Chapter 1: Late Arrivals
The sun had just risen over the horizon, a sickly yellow ball of light, still partly obscured by the buildings of down town. Even so, I was wide awake. In total I must have only gotten an hour of sleep last night but that was expected. No one slept, the night before.
The dawn air was chilly and I pulled my hood tighter over my ears, as I pushed through the back gate into Dustin's yard. It was like a bomb had gone off here last night. Bottles and cans lay strewn across the half dead grass. Only one body though; that was a silver lining. The rest of them must have made it inside before passing out. Maybe they hadn't passed out at all. But that was too much to hope for.
“Dustin?” I called, stepping into the cluttered basement.
Moving into the room, I had to squeeze between the hanging arm of a girl—draped limply off the couch—and a stale pile of vomit. He'd really done it this time, hadn't he? What if he was marked today? I couldn't even bring myself to think of it. He needed to be able to run in a strait line. With all their anti-government talk the only act of rebellion my friends could muster up was an obscene amount of under-aged drinking.
After a thorough search of the basement I determined that Dustin must be on a different level. I felt bad, leaving them all lying there like that; most of them were probably in the same boat as Dustin and I. But they'd chosen to go to the party last night. It wasn't my problem. Neither was Dustin, really, but I couldn't leave him. I just couldn't. Best friends were there for each other, through thick and thin, through ups and downs. Not even the marking could tear us apart, or so I hoped.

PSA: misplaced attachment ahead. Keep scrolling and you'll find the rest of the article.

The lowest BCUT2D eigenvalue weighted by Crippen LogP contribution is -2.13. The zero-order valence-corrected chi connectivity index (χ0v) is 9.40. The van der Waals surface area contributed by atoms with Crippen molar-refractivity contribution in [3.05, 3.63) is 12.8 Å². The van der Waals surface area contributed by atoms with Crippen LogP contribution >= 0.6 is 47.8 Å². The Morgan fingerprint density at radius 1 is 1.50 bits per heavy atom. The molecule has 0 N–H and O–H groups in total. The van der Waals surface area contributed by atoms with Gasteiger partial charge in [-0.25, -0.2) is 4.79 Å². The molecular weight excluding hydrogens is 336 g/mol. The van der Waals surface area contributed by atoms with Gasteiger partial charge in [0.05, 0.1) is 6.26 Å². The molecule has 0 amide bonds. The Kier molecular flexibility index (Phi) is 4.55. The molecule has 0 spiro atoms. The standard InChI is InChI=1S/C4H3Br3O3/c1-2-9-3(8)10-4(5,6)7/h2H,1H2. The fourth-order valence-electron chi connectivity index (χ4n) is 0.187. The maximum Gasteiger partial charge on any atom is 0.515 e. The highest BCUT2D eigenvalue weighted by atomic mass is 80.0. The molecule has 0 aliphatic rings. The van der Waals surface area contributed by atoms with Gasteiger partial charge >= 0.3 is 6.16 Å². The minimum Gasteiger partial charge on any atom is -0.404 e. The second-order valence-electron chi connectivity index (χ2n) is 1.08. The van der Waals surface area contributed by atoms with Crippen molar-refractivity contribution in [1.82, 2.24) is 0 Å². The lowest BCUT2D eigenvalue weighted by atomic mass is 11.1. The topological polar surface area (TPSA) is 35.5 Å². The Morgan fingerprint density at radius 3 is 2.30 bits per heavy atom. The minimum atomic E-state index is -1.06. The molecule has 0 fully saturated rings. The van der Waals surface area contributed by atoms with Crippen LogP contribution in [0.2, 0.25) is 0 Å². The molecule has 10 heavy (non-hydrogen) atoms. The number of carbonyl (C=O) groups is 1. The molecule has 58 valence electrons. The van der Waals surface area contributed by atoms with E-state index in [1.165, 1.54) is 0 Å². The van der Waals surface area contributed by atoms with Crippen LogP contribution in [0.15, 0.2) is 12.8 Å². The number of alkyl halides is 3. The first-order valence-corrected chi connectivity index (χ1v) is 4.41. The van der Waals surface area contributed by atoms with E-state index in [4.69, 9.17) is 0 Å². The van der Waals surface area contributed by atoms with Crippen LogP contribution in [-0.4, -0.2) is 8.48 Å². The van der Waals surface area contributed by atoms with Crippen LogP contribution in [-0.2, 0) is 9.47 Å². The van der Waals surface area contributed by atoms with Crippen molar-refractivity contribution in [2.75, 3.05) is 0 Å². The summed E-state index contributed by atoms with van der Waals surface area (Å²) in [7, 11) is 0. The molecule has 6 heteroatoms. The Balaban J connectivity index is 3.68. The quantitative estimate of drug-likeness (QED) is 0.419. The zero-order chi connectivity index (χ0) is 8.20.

Upstairs everyone was slightly more conscience, but they walked around in a zombie like state, sliding sunglasses over squinted eyes before trudging out into the rising sun.
I spun at the sound of a familiar voice, and blinked several times to make sure I wasn't seeing things.
The petite girl sat nestled in a large arm chair. She didn't look quite as hung over as the majority of Dustin's remaining guests, but groggy all the same. I was more than surprised to see her. She was pretty and peppy, an over achiever, not the kind that my friends would ever associate with. Not that I personally had anything against the pretty, Greek girl, but Dustin and our other friends could be a little elitist. They liked to imagine themselves as teenaged freedom fighters, lashing back against our museum of a home. In principle, I agreed with them. We were humans, not some kind of science experiment. But if there were rebels in the city they did not associate with my friends.
“Where you here last night?” She pushed herself to her feet. “I didn't see you.”
I shook my head, still shocked. “Nu-no. I wanted to stay fresh, you know?”
She was nodding.
Before she could say anything else I cut her off. “Have you seen Dustin around?”
YOU ARE READING
Link CityScience Fiction
When you're marked you have two choices; fight or die. Nance lives in the past, literally. Her city is a recreation of early twenty-first century society. To the outside world they're experiments, just rats running around a maze. In an impoverished...